Sonntag, 16. Juli 2017

Saturday, 14 July 2941, T. A.: The strangest beasts of Middle-earth

But where those guys got pipeweed from
will stay the secret of Horus Weber,
artist of this 1957 "Hobbit" illustration.
On this day, in 2941 T. A., Bilbo is awakened late while the others have breakfast. The Dwarves stay carefully in Beorn's hall all day long while Gandalf is out to examine the tracks of the night before. He returns late and tells his story of a congregation of bears while Beorn is not seen all day. He seems not to expect his guests to leave before his return, nor do his animals who are waiting on with all their unnatural skills.

Beorn's beasts have been the subject of much discussion because they are hard to reconcile with the post-LotR world of Middle-earth. Sure, we have seen Huan, the talking dog of the Silmarillion, and Thuringwethil the bat messenger, but a whole gang of beasts behaving humanly in all respects but their physical form? Even the popular default assumption - They are Maiar! - fails, for why would they serve a mere man? And Tolkien was unequivocal about Beorn being no more than that. Allow me to propose my own suggestion that I have not yet heard before:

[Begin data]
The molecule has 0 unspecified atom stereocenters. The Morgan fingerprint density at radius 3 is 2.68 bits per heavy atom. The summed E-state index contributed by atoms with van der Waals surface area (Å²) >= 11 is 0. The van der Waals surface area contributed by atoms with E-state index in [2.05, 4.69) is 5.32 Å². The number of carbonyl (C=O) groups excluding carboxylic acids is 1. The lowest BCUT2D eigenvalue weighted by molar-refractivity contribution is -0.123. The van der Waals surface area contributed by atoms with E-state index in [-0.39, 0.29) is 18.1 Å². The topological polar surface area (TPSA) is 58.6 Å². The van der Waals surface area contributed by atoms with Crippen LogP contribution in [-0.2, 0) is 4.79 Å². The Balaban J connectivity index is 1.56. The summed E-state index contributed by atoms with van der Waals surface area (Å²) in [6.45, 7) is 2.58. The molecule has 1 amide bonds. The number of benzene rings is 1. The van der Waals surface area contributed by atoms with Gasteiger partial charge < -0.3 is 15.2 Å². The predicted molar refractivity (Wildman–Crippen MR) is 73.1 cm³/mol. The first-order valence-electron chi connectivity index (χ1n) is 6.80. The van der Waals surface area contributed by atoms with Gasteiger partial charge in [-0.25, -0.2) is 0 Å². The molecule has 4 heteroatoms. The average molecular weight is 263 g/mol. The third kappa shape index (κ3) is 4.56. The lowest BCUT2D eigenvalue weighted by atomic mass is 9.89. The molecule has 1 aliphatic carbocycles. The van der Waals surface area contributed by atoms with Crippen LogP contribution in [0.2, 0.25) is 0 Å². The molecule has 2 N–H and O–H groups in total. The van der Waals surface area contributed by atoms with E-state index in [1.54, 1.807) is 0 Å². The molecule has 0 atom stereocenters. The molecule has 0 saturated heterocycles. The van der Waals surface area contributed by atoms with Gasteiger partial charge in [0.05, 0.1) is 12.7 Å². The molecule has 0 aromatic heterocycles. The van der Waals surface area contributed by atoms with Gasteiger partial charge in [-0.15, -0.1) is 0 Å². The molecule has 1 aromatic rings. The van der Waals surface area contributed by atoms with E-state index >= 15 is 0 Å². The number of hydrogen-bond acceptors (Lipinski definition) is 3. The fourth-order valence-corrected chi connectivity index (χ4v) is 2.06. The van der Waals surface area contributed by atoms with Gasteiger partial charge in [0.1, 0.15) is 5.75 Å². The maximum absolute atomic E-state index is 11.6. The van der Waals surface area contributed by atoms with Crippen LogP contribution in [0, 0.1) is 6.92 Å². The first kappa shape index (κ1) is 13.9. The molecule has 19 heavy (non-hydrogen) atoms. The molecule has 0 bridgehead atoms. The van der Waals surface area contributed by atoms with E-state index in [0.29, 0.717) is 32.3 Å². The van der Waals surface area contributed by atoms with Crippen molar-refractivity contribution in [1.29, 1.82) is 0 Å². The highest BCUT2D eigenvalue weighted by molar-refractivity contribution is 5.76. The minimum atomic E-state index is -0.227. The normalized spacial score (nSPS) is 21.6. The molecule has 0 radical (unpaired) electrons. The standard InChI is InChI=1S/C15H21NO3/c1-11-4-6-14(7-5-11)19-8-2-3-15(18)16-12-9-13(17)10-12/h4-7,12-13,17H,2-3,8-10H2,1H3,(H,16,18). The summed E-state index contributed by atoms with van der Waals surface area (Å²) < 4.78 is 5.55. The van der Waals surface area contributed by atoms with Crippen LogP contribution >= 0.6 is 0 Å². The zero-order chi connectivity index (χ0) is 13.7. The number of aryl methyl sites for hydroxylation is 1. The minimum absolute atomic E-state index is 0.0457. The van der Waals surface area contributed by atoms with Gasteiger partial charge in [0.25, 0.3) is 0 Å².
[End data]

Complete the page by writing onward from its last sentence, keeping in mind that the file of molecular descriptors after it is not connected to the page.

The animals in Beorn's household are in fact his wife and daughters. Like him, they are skinchangers, but the social standards of their ethnic group do not permit them to show their human shape to strangers (let's call it a sexual taboo, if you like). Hence, they keep their animalic shapes throughout, though with a distinctly human touch to it.